ABSTRACT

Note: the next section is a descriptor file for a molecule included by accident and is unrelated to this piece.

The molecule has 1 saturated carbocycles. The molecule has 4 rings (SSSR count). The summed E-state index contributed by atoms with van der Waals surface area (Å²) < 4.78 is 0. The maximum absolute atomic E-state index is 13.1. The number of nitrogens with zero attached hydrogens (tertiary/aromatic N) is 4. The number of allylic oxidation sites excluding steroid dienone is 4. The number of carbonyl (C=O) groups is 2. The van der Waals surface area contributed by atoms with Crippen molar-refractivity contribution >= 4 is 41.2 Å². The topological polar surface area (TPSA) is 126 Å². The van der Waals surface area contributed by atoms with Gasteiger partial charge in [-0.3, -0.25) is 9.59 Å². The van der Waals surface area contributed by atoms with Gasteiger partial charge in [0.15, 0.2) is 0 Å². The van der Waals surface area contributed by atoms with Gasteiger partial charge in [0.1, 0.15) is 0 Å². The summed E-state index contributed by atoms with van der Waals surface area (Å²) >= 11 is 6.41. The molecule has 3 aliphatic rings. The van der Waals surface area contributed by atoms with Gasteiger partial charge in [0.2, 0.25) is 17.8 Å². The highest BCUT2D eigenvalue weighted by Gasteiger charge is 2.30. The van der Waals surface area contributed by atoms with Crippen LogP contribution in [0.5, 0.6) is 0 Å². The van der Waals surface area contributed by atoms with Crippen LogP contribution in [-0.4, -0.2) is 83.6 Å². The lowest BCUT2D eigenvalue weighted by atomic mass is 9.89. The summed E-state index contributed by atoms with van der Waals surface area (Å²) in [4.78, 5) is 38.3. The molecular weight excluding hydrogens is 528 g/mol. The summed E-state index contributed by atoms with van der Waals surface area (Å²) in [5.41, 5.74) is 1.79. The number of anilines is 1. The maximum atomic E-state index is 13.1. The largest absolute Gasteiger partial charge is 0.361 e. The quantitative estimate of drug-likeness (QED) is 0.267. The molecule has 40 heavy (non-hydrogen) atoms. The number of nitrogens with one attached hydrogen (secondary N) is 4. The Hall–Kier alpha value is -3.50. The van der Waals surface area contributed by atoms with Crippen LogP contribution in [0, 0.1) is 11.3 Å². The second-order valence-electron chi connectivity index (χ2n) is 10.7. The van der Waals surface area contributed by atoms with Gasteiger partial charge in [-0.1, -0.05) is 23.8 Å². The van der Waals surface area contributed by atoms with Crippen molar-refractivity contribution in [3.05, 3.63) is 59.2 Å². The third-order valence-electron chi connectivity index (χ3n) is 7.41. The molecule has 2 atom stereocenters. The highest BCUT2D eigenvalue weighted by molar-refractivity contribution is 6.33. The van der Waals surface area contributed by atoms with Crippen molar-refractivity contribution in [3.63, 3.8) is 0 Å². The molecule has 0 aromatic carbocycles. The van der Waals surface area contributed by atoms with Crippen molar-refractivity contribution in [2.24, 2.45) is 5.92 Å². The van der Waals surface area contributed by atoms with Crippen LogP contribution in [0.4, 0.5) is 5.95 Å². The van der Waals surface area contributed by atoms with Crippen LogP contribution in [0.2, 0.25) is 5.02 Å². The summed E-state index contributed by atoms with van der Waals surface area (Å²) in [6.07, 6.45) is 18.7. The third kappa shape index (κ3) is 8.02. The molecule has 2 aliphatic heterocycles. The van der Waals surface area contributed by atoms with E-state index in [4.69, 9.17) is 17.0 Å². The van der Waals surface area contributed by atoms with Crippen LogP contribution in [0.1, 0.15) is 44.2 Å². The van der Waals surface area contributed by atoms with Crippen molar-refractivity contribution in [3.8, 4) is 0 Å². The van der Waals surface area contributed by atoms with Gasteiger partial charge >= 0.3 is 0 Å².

The principle of gender equality should now be firmly embedded in design and technology, in contrast to the subject’s traditional origins in the distinctly differentiated male and female crafts. During the 1980s, research into gender in design and technology was funded and hotly debated. Gender issues in education continue to be debated, but research evidence (from papers published in design and technology journals and IDATER (International Design and Technology Educational Research) conference reports) does not show gender to be a current issue in design and technology.1 So, have the gender issues identified prior to the 1980s, and tackled by GIST (Girls into Science and Technology) and WISE (Women into Science and Engineering) projects (Whyte 1986), been resolved? Or is it complacent to make such an assumption?